Innovative Start-ups Make Africa an Ideal Investment Destination

August 6, 2021




Economic and social disruptions caused by the COVID-19 pandemic have created opportunities for stronger partnerships with local start-ups across Africa, over 230 participants at the Plenary Session 4 of the 3rd Japan-Africa Business Forum were told.



Organised by the Japan External Trade Organization (JETRO), Japan International Cooperation Agency (JICA), United Nations Development Programme (UNDP) and United Nations Industrial Development Organization (UNIDO) under the theme, “Africa Innovates: Embracing the Power of Start-ups”, the session aimed to showcase local business innovations representing the five sub-regions of the continent which could promote Africa as an attractive investment destination. 





According to Ms. Ahunna Eziakonwa, the Regional Director of the Regional Bureau for Africa at UNDP, despite the pandemic's impact on small and medium-sized enterprises and the informal sector, entrepreneurs including youth and women have demonstrated resilience, passion, and ingenuity by providing innovative solutions to the continent’s ongoing challenges. “At UNDP, we take home-grown innovations seriously and see them as fertile ground for youth-led large-scale development,” she emphasized.



Among the range of business models presented at the session was the manufacturing of a portable ultrasonic device for maternal check-ups. The start-up addressed one of the greatest challenges, maternal mortality in Africa: the World Health Organisation estimates that more than 800 women die daily from preventable causes related to pregnancy and childbirth, with more than half of the deaths occurring in sub-Saharan Africa.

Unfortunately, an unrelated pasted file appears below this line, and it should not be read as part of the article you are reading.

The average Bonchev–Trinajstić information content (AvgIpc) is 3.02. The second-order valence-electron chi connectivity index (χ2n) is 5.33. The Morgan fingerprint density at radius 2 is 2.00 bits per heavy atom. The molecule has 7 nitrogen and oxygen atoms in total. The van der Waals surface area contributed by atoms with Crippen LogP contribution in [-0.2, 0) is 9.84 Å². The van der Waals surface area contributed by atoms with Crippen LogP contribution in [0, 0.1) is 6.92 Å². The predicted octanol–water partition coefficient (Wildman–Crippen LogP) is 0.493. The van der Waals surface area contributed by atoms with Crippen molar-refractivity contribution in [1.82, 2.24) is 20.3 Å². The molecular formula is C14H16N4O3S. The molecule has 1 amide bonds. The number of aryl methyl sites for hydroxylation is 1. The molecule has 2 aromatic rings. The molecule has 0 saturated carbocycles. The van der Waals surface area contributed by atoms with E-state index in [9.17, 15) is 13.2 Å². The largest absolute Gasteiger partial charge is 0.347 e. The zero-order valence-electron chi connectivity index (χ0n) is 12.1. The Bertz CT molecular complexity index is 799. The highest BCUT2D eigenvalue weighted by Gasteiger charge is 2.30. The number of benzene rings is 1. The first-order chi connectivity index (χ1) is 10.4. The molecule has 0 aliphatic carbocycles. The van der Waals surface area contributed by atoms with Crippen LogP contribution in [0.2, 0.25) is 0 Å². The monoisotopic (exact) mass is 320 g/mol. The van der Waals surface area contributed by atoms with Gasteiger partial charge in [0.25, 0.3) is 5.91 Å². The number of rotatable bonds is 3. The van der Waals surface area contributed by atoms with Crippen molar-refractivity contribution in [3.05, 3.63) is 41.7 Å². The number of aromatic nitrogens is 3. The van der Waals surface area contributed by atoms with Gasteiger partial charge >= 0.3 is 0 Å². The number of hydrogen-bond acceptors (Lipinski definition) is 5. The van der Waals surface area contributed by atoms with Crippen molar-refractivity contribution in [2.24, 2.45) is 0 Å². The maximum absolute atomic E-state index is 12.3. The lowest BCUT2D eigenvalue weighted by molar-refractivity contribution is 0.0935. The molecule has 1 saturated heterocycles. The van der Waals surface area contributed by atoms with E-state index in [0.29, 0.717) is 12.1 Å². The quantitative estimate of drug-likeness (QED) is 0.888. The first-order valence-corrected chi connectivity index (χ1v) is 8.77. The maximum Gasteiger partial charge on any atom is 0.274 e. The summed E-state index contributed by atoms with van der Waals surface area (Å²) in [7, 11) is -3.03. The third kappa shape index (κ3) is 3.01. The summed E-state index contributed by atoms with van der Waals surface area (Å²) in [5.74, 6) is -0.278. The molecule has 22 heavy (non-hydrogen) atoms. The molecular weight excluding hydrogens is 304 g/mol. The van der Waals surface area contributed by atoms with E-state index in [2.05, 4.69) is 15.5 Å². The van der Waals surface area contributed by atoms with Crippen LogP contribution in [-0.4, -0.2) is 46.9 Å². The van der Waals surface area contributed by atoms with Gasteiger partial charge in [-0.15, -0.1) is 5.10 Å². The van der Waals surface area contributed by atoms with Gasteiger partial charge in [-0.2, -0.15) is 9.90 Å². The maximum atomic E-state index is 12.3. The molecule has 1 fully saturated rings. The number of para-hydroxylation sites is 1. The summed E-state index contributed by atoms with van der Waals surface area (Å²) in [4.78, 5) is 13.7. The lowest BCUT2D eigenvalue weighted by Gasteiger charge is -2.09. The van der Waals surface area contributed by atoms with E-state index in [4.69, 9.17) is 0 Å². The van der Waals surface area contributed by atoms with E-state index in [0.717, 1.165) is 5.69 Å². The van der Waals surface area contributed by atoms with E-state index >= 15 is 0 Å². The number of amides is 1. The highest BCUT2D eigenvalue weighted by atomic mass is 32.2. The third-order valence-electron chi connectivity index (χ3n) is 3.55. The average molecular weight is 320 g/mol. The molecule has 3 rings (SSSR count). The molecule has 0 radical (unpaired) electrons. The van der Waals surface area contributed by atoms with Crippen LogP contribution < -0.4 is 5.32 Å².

“Our cost-effective and easy-to-use portable ultrasonic devices make home-based maternal check-ups possible, unlike the bulkier and power-intensive traditional ultrasound machines at health sites, which were also hard to reach for pregnant women in remote areas,” said Mr. Menyo Innocent, CEO and founder of the Mobile Scan Solution in Uganda. 





Ms. Betelhem Dessie Asnake, CEO of iCog Anyone Can Code, said start-ups would create jobs and contribute to the economic growth, while impacting on the realization of the Sustainable Development Goals. “Most of these start-ups were born out of necessity and not usually out of convenience. They were trying to solve basic problems that exist within African societies by bringing a new thinking to it.”



Based in Addis Ababa, Ethiopia, iCog Labs is a team of software professionals dedicated to advancing the frontier of artificial intelligence research and applications to deliver quality products to customers across the globe.



Much like how M-Scan has simplified traditional ultrasound technology to make it more accessible to women in remote areas, Ms. Asnake said the role of start-ups was crucial in reinventing technologies that were used around the world to suit the urgent needs and local contexts of African populations.



BioMec, a Mozambique-based company that manufactures low-cost mechanical prostheses from plastic waste, demonstrated its ability to reuse 20% of plastic waste from some of the most polluted beaches in Mozambique to ensure some 4,000 amputees can access prosthetics limbs and a more productive life by 2022.



“An estimated 4,600 sea turtles die annually due to plastic ingestion in Mozambique. While 90% of amputees do not have access to prosthetic limbs,” explained Ms. Marta Vânia Uetela, CEO of the BioMec.



Other innovations included the development of cheaper storage solutions for agricultural products. Ms. Ndèye Marie Aida Ndieguene, CEO of Senegal-based EcoBuilders, said loss of good crop yields due to poor or no storage remains a concern for much of the continent.